So, here’s the thing: going into Leatherface, I was primed to love it, despite not being a huge fan of Texas Chainsaw 3D (whose only saving grace was giving us the endlessly quotable line, “Do your thing, cuz!”). I’ll never write off a beloved franchise when I’m not crazy about a particular sequel—after all, if I had done that, I may never have fallen in love with Wes Craven’s New Nightmare or went bananas for Jason Lives. And for the most part, I was on board for Alexandre Bustillo and Julien Maury’s exploration of the Sawyer family’s demented dynamics, despite the fact that Leatherface feels like two-thirds The Devil’s Rejects and one-third Natural Born Killers.

But then, the film takes such an egregious misstep in the film’s third act that I completely checked out on Leatherface, and it left me wondering whether or not anyone involved with the film had any kind of understanding of just who the film’s eponymous character was at all. As a longtime fan of the world and characters first brought to life by Tobe Hooper, Leatherface just felt like a cinematic slap in the face, and it bummed me the hell out.

Leatherface starts off with easily one of the most deranged birthday parties that has ever graced the big screen, and we see how the Sawyer family has spent years grooming the younger members of the clan to become the murderous, plotting maniacs that we horror fans have come to love over the years. But after Ranger Hal Hartman’s (Stephen Dorff) daughter dies at the hands of the Sawyers on their property, he makes it his own personal vendetta to punish Verna Sawyer (Lili Taylor) by hitting her where it hurts most: taking her children and splitting up the family. And we know how the Sawyer tribe feels about their kin, or those who meddle in their business.

Flash forward a few years and we’re following a young nurse named Lizzy (Vanessa Grasse) as she starts her first day at a mental institution that harbors troubled youth. She befriends the charming Jackson (Sam Strike) and his non-speaking pal, Bud (Sam Coleman), and as she tries to find a way to relate to her new charges, a riot breaks out and the trio is taken hostage (sort of) by two other troubled teens (James Bloor, Nicole Andrews) on a savage road trip that leaves a trail of bodies in their wake.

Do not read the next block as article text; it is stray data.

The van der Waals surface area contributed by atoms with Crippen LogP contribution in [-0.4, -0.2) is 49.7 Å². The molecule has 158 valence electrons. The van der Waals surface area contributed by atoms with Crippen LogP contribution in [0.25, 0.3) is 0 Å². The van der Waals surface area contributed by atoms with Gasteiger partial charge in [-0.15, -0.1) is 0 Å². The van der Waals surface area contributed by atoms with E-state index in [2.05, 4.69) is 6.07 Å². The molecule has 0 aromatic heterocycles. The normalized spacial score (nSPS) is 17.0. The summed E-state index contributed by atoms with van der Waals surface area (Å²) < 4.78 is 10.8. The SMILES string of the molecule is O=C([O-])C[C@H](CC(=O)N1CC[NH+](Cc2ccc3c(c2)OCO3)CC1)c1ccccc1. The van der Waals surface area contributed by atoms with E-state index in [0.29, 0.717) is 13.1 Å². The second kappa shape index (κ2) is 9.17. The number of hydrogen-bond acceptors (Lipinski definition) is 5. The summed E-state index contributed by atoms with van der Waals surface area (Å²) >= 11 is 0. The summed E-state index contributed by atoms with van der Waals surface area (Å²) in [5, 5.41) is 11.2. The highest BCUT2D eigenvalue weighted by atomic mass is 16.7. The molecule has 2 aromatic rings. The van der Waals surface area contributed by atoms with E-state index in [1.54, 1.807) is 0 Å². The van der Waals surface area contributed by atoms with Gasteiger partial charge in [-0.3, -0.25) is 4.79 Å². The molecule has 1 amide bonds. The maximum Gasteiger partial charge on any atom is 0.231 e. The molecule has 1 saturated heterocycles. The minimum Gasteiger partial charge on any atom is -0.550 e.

Part road movie/part coming-of-age tale/part revenge-driven horror film, Leatherface never quite makes up its mind about just what kind of movie it wants to be, and suffers for its indecision. That’s not to say there aren’t some solid aspects to the film—the cinematography from Antoine Sanier is absolutely stunning and feels perfectly in line with the visual style of Hooper’s original Texas Chain Saw Massacre, and the practical effects in the film are some of the most impressive gore gags we’ve seen in horror movies in the last 10 years (right up there with 2013’s Evil Dead). Plus, Taylor, who has been a longtime favorite of mine, is absolutely fantastic as Mama Sawyer, and it’s hard for me to outright hate anything she’s in. But as a whole, Leatherface is such a disappointing entry because it spends so much time trying to be so many other things than just a straight-up Texas Chainsaw movie, and I couldn’t help but wonder why.

As mentioned, my biggest grievance with the film is what happens in its third act, and it’s not a discussion to be had without major spoilers. But let’s just say that the route Leatherface takes in the end feels wildly unnecessary and completely out of line with everything we know about the titular character, and that’s precisely when I felt like the film totally derails itself.

There will be some fans who will probably love Leatherface, and that’s cool, because I’m not the Texas Chainsaw sheriff by any means. But as someone who has spent so much of my life invested in this horrific world and these larger-than-life characters, I personally could not get past the ridiculousness that is the last 20 minutes of Leatherface. Such a bummer, indeed.

Movie Score: 2/5

  • Heather Wixson
    About the Author - Heather Wixson

    After falling in love with the horror genre at a very early age, Heather Wixson has spent the last decade carving out a name for herself in the genre world as a both a journalist and as a proponent of independent horror cinema. Wixson is currently the Managing Editor for, and was previously a featured writer at and where her online career began; she’s also been a contributor at FEARnet as well as a panelist for several of their online programs.

    Wixson recently finished her first book, Monster Squad: Celebrating the Artists Behind Cinema's Most Memorable Creatures, and is currently working on her second upcoming book project on special effects artists as well.

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